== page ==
One of the earliest victims of deceitful policy is clear language. Of particular note in the case of the Lowell Wind Project:
Every professional policy analyst would state under oath that before a policy could be called “cost-effective” that it must first be “effective.”
In the current policy context which includes every wind project that has ever been built in the world, the net emission of CO2 increases. For every ton avoided by emission free energy, there are 7 tons added by expansion of fossil fuels (Energy Information Administration).
In performing my cost-effectiveness analysis, I assumed that “100 % availability” meant “100% availability”, an apparent legitimate interpretation of those words. In their letter to the Irasburg Select Board GMP and VEC explained why “100 % availability” does not mean “100 % availability”. Similarly they explained why “prior to loss factor being applied” does not mean “prior to loss factor being applied.” Due to these “critical errors” on my part I over-estimated the cost-ineffectiveness of the Lowell Wind Project; instead of being 12 times more expensive than what is considered reasonable, it is only 7 times more expensive. The critical error, in my opinion, is that the Public Service Department, our employees, didn’t catch these errors.
In order to receive a certificate of public good, this project must be part of a “least cost integrated plan”. Commissioner Miller of the Public Service Department clearly stated at the VEC meeting last Saturday that there is currently no integration of energy policy; therefore, there is clearly no integration of this project into an overall energy strategy.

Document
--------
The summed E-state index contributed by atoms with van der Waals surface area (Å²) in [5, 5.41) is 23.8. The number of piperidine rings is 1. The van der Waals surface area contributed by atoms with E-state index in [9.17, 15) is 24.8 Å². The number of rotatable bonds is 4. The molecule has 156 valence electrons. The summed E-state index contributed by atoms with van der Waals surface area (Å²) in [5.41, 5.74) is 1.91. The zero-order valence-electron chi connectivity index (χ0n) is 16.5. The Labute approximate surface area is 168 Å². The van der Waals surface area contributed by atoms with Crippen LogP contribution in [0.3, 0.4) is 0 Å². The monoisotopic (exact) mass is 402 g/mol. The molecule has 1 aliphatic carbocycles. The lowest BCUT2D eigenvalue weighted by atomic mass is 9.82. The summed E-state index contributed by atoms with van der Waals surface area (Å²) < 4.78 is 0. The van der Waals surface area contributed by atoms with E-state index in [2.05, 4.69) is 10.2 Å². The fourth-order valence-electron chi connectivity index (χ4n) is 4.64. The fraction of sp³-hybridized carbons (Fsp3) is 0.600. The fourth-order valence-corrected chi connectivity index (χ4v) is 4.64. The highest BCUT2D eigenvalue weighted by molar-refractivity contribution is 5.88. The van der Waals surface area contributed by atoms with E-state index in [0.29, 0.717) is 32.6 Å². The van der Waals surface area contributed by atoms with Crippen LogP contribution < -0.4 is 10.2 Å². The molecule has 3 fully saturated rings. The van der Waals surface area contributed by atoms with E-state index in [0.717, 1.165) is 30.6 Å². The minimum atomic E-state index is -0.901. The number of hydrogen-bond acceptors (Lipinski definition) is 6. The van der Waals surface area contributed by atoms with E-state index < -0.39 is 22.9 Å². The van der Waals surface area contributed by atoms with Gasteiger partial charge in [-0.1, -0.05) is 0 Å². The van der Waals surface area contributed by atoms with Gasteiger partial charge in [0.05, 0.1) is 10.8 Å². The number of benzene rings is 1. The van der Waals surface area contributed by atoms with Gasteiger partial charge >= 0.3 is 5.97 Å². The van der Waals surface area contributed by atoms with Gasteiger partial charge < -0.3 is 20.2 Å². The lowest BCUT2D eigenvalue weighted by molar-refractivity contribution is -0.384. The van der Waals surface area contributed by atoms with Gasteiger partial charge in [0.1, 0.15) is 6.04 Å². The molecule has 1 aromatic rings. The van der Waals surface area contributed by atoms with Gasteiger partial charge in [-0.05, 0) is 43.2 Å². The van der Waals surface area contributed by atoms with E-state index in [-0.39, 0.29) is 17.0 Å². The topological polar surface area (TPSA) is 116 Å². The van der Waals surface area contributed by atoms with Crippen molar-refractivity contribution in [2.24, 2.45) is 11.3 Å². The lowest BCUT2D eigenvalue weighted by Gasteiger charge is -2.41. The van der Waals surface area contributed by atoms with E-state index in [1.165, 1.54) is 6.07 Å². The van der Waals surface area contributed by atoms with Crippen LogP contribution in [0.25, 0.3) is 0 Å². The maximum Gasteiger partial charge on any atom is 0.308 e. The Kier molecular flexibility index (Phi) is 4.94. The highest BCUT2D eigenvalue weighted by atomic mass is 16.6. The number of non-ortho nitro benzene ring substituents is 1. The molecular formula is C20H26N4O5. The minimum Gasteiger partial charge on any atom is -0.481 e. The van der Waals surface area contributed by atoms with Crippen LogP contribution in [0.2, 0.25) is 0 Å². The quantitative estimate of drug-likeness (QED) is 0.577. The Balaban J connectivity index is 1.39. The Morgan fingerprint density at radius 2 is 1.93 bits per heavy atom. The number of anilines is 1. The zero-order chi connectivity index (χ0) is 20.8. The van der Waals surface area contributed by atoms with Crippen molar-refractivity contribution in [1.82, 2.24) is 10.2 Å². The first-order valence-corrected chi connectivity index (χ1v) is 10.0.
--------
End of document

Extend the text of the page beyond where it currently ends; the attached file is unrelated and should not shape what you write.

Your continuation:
The “least cost integrated plan” that would solve both our dependence on foreign oil and our contribution to global warming would be either a national cap and trade policy or a carbon tax. With either of these policies in place, we could solve these problems at a cost of $25 per metric ton of green house gas emissions. According to my now corrected cost-effectiveness analysis, the Lowell Wind Project is costing us $188 per metric ton, certainly not the least cost alternative.
As a final point, GMP and VEC were able to identify the “critical errors” in my analysis because my analysis is a public document available at http://energizevermont.org/?p=3530. None of the details that support their allegation that the Lowell Wind Project is the best alternative for Vermont are available as public documents. We are being asked by our Public Service Board to trust the corporations. I prefer Ronald Reagan’s approach on this matter, “trust but verify.” I have expanded my diagnosis of regulatory capture of the Vermont Public Service Board and Department of Public Service by the energy industry to every state that has approved an alternative energy project that costs more than $25 per metric ton of CO2 emissions avoided.
Perhaps you recall that in major public policy issues over the past 5 decades – like the alleged attack of U.S. destroyers in the Gulf of Tonkin, the alleged weapons of mass destruction in Iraq, and the more recent alleged safety of bundled mortgages – the minority opinion at the time was proven correct.
Though regulatory capture by the energy industry is pervasive in this country, we can stop it in Vermont.
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